American Revolution

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by Mrsmorgans110126
Last updated 7 years ago

Social Studies
American History

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American Revolution

The American Revolution was a long fought war for independence between regular citizens and a rich and power global power. But how did African-Americans contribute? What were the effects of their contributions?

Contributions to the American Revolution:

Contributions Before the War:The vast majroity of African Americans were slaves. This ment they had no rights and were treated like second class citizens.Crispus Attucks (a former slave) was the first victim of the Boston Massacre in 1770, which encouraged others (even whites) to stand up againist the well-armed British soldiers just as he did. Four years later, in 1774; African-Americans asked Massachusetts Govenor Thomas Gage to abolish slavery, which convinced them to fight for them during the Revolution.


The American Revolution(1775-1783)

Effects After the War (Immediate):After the war, African-Americans were sllowed to join the Continental Army freely. Many of them worked as cooks, gun crew members, and powder boys in the Navy. People who performed well during the war were awarded with extra pay. Slaves who enlisted were given their freedom. Unfourtnately, racism stayed around, but that didn't stop African-Americans from living their free lives.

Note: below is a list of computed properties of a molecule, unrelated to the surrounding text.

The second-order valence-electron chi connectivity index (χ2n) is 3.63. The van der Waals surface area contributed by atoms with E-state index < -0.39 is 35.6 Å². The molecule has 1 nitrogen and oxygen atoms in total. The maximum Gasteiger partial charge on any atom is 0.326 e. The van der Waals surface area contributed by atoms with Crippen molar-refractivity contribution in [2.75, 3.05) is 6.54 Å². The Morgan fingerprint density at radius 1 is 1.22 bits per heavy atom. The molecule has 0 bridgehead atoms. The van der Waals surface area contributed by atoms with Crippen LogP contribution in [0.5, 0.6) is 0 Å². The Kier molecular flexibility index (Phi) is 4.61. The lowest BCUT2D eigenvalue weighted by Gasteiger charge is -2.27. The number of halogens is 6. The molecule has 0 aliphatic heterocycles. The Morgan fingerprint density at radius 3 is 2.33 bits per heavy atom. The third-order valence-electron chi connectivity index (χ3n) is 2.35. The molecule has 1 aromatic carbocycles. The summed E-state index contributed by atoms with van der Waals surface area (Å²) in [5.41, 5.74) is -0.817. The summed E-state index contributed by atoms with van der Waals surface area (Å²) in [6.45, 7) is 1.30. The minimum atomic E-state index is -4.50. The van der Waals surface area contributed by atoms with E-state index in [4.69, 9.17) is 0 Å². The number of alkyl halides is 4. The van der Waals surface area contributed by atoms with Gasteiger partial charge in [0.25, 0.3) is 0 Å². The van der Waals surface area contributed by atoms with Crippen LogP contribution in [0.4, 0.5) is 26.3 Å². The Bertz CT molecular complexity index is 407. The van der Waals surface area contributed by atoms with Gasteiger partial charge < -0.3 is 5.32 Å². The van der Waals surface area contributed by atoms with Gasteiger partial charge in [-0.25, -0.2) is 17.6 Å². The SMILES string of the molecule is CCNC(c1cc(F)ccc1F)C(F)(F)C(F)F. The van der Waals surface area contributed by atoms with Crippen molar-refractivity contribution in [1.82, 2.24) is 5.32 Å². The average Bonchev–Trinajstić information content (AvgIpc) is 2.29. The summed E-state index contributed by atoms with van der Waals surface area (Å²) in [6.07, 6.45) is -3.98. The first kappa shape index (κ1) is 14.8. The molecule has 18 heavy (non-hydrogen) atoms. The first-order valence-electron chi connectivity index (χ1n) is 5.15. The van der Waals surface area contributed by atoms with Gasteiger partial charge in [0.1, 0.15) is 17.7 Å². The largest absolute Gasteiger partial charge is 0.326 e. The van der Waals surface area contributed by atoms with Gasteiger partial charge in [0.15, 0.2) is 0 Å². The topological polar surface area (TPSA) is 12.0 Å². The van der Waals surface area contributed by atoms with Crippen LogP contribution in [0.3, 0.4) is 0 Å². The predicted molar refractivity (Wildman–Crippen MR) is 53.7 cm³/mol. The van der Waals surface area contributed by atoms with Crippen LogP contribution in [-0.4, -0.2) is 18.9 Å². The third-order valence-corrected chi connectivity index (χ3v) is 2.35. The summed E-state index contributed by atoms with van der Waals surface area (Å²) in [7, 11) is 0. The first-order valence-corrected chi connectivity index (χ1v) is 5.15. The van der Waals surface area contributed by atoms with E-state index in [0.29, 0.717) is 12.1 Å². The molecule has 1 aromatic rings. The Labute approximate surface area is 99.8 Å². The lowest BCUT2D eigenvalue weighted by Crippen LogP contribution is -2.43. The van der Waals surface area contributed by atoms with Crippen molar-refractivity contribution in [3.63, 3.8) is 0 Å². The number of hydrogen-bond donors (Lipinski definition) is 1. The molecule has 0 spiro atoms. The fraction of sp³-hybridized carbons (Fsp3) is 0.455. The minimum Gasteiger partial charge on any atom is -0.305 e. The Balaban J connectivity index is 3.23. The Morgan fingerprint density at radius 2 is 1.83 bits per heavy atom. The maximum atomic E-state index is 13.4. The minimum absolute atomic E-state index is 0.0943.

Long Term Effects:African-Americans that served during the war were given their freedom. Slavery would begin its downfall. The slave trade was halted in 1807. Even slavery was banned in mainland Britain, and if requested the British sent back slaves to the shores of Africa. Once the "Northern Territory" was created by the US, slavery would no longer be allowed there. The war clearly showed the ideas of enlightnment at its height, and would allow the black society to truly live free.

Contributions During the War:Without freedom, African-Americans were treated poorly. When the revolution began, both sides needed people to fight for them. The British and American forces both offered freedom in exchange for fighting for either side. This lead the majority of African-Americans to join the service to fight for their freedom.


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